The Great Intuition Hoax


It’s a hoax.

It’s not really your intuition telling you not to proceed.

It’s your fear.

But sometimes it can be hard to tell the difference.

I recently found myself standing on the edge of a major decision – one that would potentially change my life forever.

I had to decide whether or not to enroll in a business course that cost a month’s salary.

The idea of spending that much money, of committing fully and completely to the training, to my business, and to my ability to succeed was terrifying.

Not to mention the impact it would have on my family.

I felt myself pushing up against a wall.

I was really demanding more of myself and considering taking the leap into something newer, bigger, more challenging.

It made my stomach do flips.

That feeling wasn’t good. I was a little sick.

But it wasn’t my intuition telling me that this was the wrong choice.

It wasn’t my wiser self telling me that this wasn’t the path for me.

It was my fear.



Fear would have you think it was your intuition talking.

He’s behind a conspiracy to keep you small, and he wants to blame it on  Intuition.

And Fear? Well, he’s sneaky. It can sometimes be awfully hard to tell the difference.

After all, the feelings can be quite the same.

The slight panic, the queasy stomach, the uncertainty . . .

But if you look closely enough, you can see who’s talking.


Intuition or Fear?

Despite the similarity of the feelings, there are certain fundamental differences.

The next time you find yourself facing a difficult choice, look at these differences to determine whose voice you’re listening to:


Difference 1

Your fear and intuition both kick in when you’re faced with something that demands more of you.

And while not every situation that challenges you to be bigger is the right choice, you will notice that when it’s only fear talking, there will be a tingle of excitement when you contemplate doing that next thing.

If doing that big thing is the right move, no matter how terrifying it is, you will also have a lot of enthusiasm about doing it.

You’ll really want it, even though you want the journey toward it to be less painful.  

If it’s your intuition, the feeling you’ll probably have is an overall uneasiness about that next thing.

Ask yourself, “Do I feel more uneasy or more excited, overall?”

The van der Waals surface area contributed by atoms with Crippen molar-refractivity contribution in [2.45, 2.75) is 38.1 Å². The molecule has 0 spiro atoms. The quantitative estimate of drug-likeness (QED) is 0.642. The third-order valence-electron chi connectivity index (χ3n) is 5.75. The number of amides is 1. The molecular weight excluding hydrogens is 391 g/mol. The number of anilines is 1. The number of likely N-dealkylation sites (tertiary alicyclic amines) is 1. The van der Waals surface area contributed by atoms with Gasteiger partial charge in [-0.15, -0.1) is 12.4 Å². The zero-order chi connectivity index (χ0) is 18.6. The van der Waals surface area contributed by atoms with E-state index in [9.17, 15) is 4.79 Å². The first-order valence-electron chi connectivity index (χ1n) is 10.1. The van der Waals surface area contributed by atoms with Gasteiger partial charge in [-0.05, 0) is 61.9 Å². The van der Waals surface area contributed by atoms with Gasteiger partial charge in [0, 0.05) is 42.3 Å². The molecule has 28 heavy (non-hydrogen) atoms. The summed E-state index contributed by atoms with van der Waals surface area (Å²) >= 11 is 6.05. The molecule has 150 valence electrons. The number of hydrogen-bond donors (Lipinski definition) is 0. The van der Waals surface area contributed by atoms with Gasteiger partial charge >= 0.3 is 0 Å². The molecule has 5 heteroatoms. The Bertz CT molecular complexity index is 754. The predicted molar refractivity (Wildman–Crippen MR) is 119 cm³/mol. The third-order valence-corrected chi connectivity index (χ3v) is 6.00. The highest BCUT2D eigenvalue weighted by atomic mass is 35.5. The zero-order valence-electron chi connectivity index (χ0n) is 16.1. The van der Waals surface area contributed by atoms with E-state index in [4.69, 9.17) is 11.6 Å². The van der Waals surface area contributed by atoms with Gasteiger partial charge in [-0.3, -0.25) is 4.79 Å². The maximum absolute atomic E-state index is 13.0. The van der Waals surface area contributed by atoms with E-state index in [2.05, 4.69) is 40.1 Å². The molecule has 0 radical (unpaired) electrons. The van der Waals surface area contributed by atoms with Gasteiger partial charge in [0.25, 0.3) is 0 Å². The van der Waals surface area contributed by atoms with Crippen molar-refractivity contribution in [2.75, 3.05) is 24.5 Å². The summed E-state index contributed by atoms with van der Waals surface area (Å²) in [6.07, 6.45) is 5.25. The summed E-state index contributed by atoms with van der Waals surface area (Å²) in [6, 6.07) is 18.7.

Difference 2

Fear is trying to be your friend.

It believes that to keep you safe, you need to stay small.

But intuition wants to lead you to your biggest life.

Take an inventory of all your mental objections about doing it.

If they all seem to be leading you to things that point to a smaller existence, it’s probably just fear.

Examples of these kinds of objections include: It’s too expensive, it’s too much work, I won’t be able to handle it, etc.

Since intuition leads you to what is truly right for you, the objections you have about making that leap will look different.

They will be things like: This doesn’t feel quite right, I really want some other thing, and I don’t see how this move and that thing are compatible, or I have a feeling there’s something even bigger out there for me.

Notice the essence of your objections to know if it’s fear or intuition.


Difference 3

We’re all enrolled in the school of life.

And therefore we each have certain lessons we’re working on.

You’ve probably noticed that the same lesson pops up for you over and over again in different forms.

That’s just your life trying to teach you something.

When you’re faced with a decision and it looks very much like one of these life lessons, you’ll know that the right choice is to move through it in a way that will allow you to grow.

For example, if you’ve struggled your whole life with believing in yourself, you can be pretty sure that when you hear a voice telling you not to proceed with something that requires a lot of confidence, that it’s just the voice of fear bringing up all the issues around this life lesson.

Ask yourself: “Have I seen this situation before in my life? Is there a lesson here that I need to move through?” 

When you have the ability to read that queasy feeling and know if it’s your intuition or your fear, you give yourself a compass to navigating your path.


What I Did

In the end, I knew that enrolling in that training was the right thing to do.

Despite my terror about stepping up to the plate, despite my fear about how I would make it work financially, despite my concern about how I would possibly fit everything – my work, my training, my family – into my day.

I knew what I had to do, and yes, I did it.

I had to let go of the fears and trust that some of them would be false, some of them would work themselves out, and the rest I could handle on my own.


Your Work

If you’re struggling with a decision and you can’t tell if your queasy stomach means you should stop or go, ask yourself:

[color-box]Am I more uneasy or more excited, will it help me grow or keep me small, and have I seen this before? [/color-box]

Then go come on back and post a comment about what you figured out.

Do you know someone struggling to tell the difference between intuition and fear when it comes to a tough decision in their lives?

Go ahead and share this post with them. They’ll thank you for it. 



You may also like